Puerto Rico's cuisine is a unique amalgamation of ingredients, cultures, and recipes. The native Taíno Indians, the Spanish conquistadores, and the African slaves have all historically influenced what has come to be known around the island as cocina criolla, or Creole cooking. The local dishes usually incorporate different types of meat, garlic, olive oil, and rice. They also often contain a starchy regional staple—plantains—whose taste can be compared to a cross between a banana and a potato. Most notably, however, are the spice characteristics that mimic the vibrant Puerto Rican culture, making the island's most distinctive and representative foods worth a try.
Mofongo is the unofficial king of Puerto Rican cuisine. This tasty concoction of mashed plantains, seasonings, and an unlimited choice of fillings—including vegetables, shrimp, steak, pork, and seafood— graces the menu of nearly every Puerto Rican restaurant. The plantains themselves are picked green, then fried, then mashed to form a ball around a savory middle. Roadside shacks, as well as the island's most refined local eateries, all have their own version of mofongo and there is little agreement as to what constitutes a traditional presentation.
Lechón asado—or spit-roasted suckling pig—is one of the many traditional delicacies worth traveling to Puerto Rico for. In fact, it's such a beloved dish that there is a road in Guavate, Puerto Rico—the Ruta del Lechón (Pork Highway) dedicated to this dish. Along this road, which is roughly an hour south of San Juan via Highway 52, you'll see (and smell) the delicious lechoneras, or rustic, open-air roadside eateries. This dish is prepared by slow roasting the whole swine—swaddled in salt, pepper, oregano, garlic, and ajíes dulces (small sweet cooking peppers)—over a wood charcoal fire and is served cafeteria style with people taking their place in line to sample their favorite cuts.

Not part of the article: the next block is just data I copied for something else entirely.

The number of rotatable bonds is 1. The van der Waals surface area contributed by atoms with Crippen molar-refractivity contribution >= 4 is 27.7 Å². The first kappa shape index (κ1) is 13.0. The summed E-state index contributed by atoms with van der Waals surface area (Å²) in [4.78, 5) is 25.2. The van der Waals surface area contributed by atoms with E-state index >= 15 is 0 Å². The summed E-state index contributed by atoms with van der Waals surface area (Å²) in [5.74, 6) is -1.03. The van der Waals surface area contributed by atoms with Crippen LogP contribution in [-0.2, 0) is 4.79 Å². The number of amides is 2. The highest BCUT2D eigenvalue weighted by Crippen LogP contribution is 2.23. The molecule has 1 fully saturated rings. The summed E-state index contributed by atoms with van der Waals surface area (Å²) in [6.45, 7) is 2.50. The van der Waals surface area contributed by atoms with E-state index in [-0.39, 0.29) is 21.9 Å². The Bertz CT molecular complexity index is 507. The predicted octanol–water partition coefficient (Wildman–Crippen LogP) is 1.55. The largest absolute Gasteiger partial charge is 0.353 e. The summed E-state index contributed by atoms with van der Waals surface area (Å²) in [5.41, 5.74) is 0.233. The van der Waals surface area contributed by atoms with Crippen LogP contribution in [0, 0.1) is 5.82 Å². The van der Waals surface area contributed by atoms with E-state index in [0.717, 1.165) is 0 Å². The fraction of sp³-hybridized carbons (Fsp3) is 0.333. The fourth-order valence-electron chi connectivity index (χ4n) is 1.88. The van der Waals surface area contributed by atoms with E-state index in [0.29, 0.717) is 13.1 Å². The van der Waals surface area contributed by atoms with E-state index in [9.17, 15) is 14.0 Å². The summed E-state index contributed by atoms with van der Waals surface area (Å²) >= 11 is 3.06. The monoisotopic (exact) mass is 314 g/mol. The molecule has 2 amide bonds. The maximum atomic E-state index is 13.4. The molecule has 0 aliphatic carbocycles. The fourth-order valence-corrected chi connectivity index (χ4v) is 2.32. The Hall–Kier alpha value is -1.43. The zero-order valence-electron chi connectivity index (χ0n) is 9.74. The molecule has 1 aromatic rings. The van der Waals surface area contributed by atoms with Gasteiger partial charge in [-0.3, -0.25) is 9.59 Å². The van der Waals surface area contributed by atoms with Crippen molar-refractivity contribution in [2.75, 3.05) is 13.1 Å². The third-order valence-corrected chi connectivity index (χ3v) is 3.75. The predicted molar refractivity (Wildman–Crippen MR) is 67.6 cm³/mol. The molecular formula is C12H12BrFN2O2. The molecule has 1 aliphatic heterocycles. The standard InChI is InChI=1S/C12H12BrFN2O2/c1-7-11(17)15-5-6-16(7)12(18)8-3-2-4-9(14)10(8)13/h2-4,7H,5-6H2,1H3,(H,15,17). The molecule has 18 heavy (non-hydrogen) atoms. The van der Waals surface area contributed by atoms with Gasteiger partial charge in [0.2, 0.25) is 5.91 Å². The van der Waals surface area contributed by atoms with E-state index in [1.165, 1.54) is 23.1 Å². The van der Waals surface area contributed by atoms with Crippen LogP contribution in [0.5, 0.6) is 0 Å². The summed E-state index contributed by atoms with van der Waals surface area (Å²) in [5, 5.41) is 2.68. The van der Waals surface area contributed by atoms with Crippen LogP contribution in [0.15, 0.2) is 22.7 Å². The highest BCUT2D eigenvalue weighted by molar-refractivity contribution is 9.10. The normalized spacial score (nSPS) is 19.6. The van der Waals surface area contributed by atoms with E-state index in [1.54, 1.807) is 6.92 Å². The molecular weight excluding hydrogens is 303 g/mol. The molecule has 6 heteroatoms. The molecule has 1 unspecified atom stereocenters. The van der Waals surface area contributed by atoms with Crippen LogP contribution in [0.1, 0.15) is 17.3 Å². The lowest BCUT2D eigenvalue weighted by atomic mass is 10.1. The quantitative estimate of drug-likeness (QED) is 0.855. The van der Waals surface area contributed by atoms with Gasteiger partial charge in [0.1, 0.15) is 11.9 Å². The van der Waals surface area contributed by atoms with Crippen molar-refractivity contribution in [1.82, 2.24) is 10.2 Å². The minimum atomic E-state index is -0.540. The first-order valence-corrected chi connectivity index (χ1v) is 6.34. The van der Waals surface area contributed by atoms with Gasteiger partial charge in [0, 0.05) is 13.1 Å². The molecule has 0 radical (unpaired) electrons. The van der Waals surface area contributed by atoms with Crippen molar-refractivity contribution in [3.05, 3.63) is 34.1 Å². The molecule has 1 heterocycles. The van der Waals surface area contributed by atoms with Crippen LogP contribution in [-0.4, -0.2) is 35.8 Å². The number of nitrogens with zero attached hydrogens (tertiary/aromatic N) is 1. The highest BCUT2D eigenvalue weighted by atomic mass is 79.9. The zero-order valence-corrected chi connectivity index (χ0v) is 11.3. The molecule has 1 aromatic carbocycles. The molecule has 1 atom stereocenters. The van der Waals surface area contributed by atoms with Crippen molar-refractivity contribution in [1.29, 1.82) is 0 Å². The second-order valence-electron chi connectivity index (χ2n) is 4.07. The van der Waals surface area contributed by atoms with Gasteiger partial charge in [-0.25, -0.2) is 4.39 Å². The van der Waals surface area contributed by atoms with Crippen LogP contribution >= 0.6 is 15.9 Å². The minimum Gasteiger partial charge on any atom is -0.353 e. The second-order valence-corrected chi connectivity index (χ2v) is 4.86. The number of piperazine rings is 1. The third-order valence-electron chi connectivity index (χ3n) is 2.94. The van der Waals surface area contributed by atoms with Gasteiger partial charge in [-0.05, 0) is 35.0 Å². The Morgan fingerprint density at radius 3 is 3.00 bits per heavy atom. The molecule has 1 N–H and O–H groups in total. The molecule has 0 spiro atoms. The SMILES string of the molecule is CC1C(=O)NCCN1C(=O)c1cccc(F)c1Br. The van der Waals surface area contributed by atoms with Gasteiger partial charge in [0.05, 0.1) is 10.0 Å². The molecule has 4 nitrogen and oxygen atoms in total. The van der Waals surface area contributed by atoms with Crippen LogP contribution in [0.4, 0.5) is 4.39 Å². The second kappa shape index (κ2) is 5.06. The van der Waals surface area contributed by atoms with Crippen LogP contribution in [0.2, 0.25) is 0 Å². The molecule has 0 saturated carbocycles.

While mofongo may be the unofficial cuisine staple in Puerto Rico, arroz con gandules (Puerto Rican rice with pigeon peas) is the island's national dish. And while this ensemble has distinctively Caribbean roots, the Puerto Rican twist is in the secret sauce known as sofrito. This sauce, made with aromatic ingredients, is sautéed or braised beforehand and gives the dish it's zesty flavor. Arroz con gandules is typically made with pork, chorizo, red peppers, and olives, indicative of its Spanish influence (the Spaniards first introduced olives and other spices to the island).
Tip: If you'd rather eat a plate of rice and beans, do not ask for arroz con gandules. Instead, order arroz con habichuelas.
Asopao de Pollo is Puerto Rico's answer to chicken noodle soup. This homemade savory soup—made with chicken and rice—usually graces the holiday or Sunday tables of many Puerto Rican families. Most restaurants have it on their menu, too, as it is a perennial favorite with the Islanders. Asopao de pollo is actually more like a gumbo than a soup and it can come in several variations (depending on familial recipes) that include chicken, shellfish, or pork alongside peppers, pigeon peas, olives, and tomatoes.
Alcapurrias (or Puerto Rican stuffed fritters) can be found as street food all over the island. A beach food staple, these delights are usually made with a batter of green (underripe) bananas and stuffed with crab, shrimp, or lobster. Other variations include cuchifritos (stuffed with pork), almojábanas (cheese-filled rice fritters), bacalaítos (codfish fritters), and buñuelos (yam fritters). Most restaurants will have a sample of these fried delicacies for you to taste or pick them up roadside for a picnic lunch by the shore.